If something seems extremely risky, are we more or less likely to do it? Turns out “that overstating the risks of an activity too much can backfire, causing people to give up and stop trying to protect themselves. This is the opposite of the usual pattern we observe,” according to U-M Economics PhD alumnus Jason Kerwin (’15). Kerwin is now an assistant professor in the Department of Applied Economics at the University of Minnesota.
The research featured on NPR’s Hidden Brain comes from Kerwin’s paper, “Scared Straight or Scared to Death? The Effect of Risk Beliefs on Risky Behaviors.” The episode is titled "How Risk Affects The Way People Think About Their Health." Kerwin’s study looks at the sexual behavior of men in Malawi, a country in southern Africa with a high prevalence of HIV infection. Because many of these men assumed their risk of infection to be close to 100 percent, and that one instant of sexual intercourse with someone who is HIV positive would absolutely infect them, they felt that preventative measures were futile.
Kerwin took two groups of volunteers, informing one of the actual rates and risks of HIV infections. He found that the informed group, where risk was lower than previously assumed, they became more likely to practice safe sexual behaviors.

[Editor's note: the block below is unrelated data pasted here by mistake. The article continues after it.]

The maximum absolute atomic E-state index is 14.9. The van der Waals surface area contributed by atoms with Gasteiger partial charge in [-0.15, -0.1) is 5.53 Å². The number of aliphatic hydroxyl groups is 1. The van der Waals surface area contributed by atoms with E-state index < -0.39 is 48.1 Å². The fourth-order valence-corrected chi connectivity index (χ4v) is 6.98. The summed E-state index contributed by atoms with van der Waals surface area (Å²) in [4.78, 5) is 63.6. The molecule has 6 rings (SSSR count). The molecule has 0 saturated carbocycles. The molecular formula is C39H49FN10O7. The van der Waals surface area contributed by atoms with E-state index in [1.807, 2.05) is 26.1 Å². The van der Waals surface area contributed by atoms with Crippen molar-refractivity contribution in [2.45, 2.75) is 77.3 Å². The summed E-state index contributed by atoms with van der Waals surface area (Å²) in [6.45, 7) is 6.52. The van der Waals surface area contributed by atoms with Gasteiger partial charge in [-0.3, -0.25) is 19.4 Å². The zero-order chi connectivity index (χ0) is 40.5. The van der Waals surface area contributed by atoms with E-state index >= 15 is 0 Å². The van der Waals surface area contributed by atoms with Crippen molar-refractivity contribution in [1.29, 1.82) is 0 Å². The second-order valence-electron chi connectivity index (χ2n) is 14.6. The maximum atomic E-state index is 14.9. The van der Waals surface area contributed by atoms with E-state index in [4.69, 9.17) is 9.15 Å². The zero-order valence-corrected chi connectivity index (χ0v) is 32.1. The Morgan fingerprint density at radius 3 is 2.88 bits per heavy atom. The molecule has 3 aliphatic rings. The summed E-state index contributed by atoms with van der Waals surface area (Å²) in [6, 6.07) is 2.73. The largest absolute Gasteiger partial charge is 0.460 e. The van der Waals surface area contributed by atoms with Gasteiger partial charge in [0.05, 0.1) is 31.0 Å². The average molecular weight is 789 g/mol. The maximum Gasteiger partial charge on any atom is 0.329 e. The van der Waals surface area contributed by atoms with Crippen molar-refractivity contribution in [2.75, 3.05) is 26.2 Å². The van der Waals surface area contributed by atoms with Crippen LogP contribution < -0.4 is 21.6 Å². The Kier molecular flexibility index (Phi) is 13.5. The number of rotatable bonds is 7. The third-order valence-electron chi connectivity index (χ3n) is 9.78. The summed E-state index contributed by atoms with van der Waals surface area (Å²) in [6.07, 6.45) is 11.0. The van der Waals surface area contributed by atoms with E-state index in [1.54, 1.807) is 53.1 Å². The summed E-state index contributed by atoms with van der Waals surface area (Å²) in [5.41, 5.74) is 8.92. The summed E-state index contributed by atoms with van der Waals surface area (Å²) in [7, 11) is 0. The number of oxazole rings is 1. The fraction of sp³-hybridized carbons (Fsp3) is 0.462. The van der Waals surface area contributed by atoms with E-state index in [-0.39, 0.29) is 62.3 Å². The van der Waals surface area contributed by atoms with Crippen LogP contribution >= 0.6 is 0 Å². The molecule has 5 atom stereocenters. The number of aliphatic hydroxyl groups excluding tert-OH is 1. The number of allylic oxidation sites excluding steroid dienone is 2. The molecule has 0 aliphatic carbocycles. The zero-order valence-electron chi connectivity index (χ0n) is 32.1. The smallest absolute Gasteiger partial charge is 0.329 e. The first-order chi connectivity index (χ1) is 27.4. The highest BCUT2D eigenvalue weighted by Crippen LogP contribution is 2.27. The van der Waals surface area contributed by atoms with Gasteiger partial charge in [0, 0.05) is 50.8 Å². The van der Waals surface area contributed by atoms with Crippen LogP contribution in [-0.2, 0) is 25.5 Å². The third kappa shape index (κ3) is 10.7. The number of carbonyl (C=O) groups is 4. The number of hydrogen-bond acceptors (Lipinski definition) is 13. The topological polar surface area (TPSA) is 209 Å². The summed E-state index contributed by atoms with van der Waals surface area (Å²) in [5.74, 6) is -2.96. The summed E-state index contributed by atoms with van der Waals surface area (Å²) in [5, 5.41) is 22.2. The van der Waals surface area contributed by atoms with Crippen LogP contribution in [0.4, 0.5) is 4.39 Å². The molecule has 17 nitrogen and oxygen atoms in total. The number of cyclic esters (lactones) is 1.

However, NPR left out an important detail that he mentions in his write-up of the story, Kerwin assumes due to a need for brevity, that the fatalism result does not hold true for everyone. He continues, “Anthropologists have observed rationally fatalistic reasoning among some men in Malawi, not all of them. In my sample, I find fatalistic responses for 14% of people – the ones with the highest risk beliefs. I also find that those people are less likely to think they already have (or will inevitably contract) HIV, and that they are at higher risk for contracting and spreading HIV than the rest of the population.”
A main takeaway from Kerwin is that “we should be cautious when trying to scare people into better behavior by playing up how risky certain activities are.”